• Read more in our article about Top Talent Agency.

Other Good Agencies For Child Actors Exist Across The UK

Once you have investigated the agencies listed above, you will have a good idea of what signals a reputable and successful talent agency. So when you consider an agency not listed here, you know what to look for.

Some suggestions from the NAPM forum are the PHA Model and Casting Agency, Lime Actors Agency and Management, Amber Personal Management, and Urban Talent Actors Management.

You may also consider agencies which represent the young performers attending their classes, some of which accept external applications too. They include:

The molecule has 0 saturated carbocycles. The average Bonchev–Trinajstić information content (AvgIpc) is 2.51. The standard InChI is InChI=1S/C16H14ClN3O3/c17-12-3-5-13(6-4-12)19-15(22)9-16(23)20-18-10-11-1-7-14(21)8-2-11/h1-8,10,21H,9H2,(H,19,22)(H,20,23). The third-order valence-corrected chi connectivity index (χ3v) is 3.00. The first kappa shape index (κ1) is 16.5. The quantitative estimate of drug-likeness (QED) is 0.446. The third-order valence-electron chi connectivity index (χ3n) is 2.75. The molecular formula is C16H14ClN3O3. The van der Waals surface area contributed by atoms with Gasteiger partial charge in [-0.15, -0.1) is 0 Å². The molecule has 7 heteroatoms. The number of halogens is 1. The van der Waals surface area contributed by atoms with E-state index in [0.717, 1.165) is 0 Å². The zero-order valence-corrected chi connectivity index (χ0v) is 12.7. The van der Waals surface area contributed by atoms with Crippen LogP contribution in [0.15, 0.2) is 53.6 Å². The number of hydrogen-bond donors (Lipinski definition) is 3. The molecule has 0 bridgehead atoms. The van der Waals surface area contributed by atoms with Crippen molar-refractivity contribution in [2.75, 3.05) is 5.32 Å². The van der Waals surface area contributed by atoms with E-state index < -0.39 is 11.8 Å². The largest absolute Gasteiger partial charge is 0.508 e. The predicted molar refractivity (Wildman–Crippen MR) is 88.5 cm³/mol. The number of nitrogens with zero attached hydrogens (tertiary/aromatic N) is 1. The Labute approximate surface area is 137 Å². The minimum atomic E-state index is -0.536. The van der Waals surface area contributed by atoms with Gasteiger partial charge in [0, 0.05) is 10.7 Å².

For more options, use the Contacts directory on the Spotlight website and work your way through the hundreds of agencies listed there.

But do always double check each agency’s track record and recent history because staff change, businesses are sold to new owners and representation fees can appear overnight.

Don’t Forget Child Extras Agencies

  • There are a number of agencies whose main focus is Child Extra work (supplying child supporting artistes for film and TV). Some of them will also register interested clients onto the Spotlight directory and submit clients for the acting roles listed there.
  • Read our article about child extras agencies for more information.

Advice For All Teenage Actors

This section is aimed at teenagers. If you’re independently applying for acting work and your parents don’t have industry experience, you might not understand the expectations and risks you face.

The Number 1 Rule: Stay Safe